Imagine a pretty picture of slanted red roofs nestled against the earthy background of the Huleh Valley and snowcapped Mt. Hermon-this is Hatzor as viewed from neighboring heights of Rosh Pina. Visitors to Tzfat for the Kabbalah activities will be able to make their visit more meaningful had they include a visit to Hatzor and Rosh Pina in their tour. In both places one can enjoy a very relaxing atmosphere, in town or in the forest, and both places are famous for their B&B accommodation. In Hatzor forest you'll find a unique hotel name Domain Galil that is offering deluxe accommodation in an enchanted atmosphere.
Hatzor HaGalilit was built in the early ‘50’s near the biblical Tel-Hatzor, its namesake reaching back to the 19th Century B.C. Due to the city's strategic importance near the main artery of caravan and convoy paths, it dominated armies' movements and convoys bringing merchandise from the north to the sea. As a result, many wars were fought here for control of the region. Hatzor was recognized throughout the Biblical Period as the political center of the northern region of Israel. Following its destruction by the Assyrians in 732 B.C., Hatzor was left deserted for more than 2500 years.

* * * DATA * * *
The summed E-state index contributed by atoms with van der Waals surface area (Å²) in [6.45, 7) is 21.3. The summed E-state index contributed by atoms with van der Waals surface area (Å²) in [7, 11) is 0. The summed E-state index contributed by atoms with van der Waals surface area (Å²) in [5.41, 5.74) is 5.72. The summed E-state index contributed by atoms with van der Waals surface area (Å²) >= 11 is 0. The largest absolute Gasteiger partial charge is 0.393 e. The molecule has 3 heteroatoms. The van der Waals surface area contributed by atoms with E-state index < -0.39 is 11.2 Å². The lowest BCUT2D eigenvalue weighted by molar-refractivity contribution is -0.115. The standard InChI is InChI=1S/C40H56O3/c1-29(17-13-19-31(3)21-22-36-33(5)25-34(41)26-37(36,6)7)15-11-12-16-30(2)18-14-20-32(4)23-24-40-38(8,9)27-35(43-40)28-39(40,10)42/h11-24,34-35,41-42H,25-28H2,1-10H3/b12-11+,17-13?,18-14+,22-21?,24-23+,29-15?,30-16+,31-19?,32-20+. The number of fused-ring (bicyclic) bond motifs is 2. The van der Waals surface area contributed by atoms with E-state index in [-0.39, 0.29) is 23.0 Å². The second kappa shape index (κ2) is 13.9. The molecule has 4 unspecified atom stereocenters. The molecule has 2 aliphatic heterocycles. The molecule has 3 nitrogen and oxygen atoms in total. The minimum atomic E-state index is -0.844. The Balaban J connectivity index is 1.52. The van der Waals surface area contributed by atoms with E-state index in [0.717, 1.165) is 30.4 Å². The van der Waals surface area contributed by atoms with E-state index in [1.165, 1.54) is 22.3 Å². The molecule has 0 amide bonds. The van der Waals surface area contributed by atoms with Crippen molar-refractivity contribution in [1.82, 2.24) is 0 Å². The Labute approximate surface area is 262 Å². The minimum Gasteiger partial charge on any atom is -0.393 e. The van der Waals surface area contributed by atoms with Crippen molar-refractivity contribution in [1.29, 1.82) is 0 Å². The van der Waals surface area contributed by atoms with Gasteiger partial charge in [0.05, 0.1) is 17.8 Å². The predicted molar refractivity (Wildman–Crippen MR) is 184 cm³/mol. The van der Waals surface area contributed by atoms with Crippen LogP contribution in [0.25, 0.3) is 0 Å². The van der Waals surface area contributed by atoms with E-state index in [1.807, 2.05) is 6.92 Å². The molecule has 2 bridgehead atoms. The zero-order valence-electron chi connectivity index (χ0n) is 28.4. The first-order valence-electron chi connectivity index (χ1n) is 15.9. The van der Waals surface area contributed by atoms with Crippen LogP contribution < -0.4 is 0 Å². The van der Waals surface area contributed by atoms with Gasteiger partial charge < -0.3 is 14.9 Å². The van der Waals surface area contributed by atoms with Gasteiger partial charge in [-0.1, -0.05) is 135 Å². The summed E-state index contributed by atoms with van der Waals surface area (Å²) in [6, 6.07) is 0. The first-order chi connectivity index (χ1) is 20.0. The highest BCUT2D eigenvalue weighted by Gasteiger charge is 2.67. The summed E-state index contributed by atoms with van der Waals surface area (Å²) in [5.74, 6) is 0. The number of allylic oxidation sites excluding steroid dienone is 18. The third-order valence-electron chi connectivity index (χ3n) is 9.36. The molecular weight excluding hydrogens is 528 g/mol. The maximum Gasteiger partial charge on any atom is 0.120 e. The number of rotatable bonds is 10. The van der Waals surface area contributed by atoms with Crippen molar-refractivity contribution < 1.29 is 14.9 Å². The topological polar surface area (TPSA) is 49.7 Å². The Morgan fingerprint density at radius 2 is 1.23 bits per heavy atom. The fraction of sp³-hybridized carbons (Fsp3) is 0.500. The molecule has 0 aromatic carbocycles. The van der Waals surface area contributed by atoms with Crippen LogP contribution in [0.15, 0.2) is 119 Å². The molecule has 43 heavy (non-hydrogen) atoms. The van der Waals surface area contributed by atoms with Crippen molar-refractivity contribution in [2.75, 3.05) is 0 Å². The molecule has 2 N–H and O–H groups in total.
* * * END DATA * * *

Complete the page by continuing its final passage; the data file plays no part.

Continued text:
In and around the town there are sites of historical and religious importance such as the grave of Honi HaMe'agel - a legendary figure in Hatzor's history. It is remembered that towards the end of the Second Temple period this man through the unexplained wonders of nature and a strong belief in G-d brought rain to a drought stricken land. According to tradition, Jonathan Ben-Uziel is also buried in Hatzor's forests (Biria forest), in Amukah. Of him it was said - if you are single and pray near his grave, you are guaranteed a spouse within a year.